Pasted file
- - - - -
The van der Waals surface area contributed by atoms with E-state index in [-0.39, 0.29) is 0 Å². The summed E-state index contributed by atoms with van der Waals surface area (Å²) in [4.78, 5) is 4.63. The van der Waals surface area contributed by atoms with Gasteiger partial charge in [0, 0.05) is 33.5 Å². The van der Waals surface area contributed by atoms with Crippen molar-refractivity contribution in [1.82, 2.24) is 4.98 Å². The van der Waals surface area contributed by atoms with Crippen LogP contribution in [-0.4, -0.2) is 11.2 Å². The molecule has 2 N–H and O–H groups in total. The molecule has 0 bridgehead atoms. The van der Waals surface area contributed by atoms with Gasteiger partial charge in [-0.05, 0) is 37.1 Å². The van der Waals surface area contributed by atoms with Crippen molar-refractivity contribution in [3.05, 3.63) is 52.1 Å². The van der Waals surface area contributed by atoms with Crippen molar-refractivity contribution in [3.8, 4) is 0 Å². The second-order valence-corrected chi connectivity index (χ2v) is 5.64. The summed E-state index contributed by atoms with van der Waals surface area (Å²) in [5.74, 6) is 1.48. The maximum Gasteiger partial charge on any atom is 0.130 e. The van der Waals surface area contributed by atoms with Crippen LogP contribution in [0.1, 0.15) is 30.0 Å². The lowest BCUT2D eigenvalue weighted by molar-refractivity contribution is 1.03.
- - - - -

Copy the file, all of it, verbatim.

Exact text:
The van der Waals surface area contributed by atoms with E-state index in [-0.39, 0.29) is 0 Å². The summed E-state index contributed by atoms with van der Waals surface area (Å²) in [4.78, 5) is 4.63. The van der Waals surface area contributed by atoms with Gasteiger partial charge in [0, 0.05) is 33.5 Å². The van der Waals surface area contributed by atoms with Crippen molar-refractivity contribution in [1.82, 2.24) is 4.98 Å². The van der Waals surface area contributed by atoms with Crippen LogP contribution in [-0.4, -0.2) is 11.2 Å². The molecule has 2 N–H and O–H groups in total. The molecule has 0 bridgehead atoms. The van der Waals surface area contributed by atoms with Gasteiger partial charge in [-0.05, 0) is 37.1 Å². The van der Waals surface area contributed by atoms with Crippen molar-refractivity contribution in [3.05, 3.63) is 52.1 Å². The van der Waals surface area contributed by atoms with Crippen molar-refractivity contribution in [3.8, 4) is 0 Å². The second-order valence-corrected chi connectivity index (χ2v) is 5.64. The summed E-state index contributed by atoms with van der Waals surface area (Å²) in [5.74, 6) is 1.48. The maximum Gasteiger partial charge on any atom is 0.130 e. The van der Waals surface area contributed by atoms with Crippen LogP contribution in [0.1, 0.15) is 30.0 Å². The lowest BCUT2D eigenvalue weighted by molar-refractivity contribution is 1.03.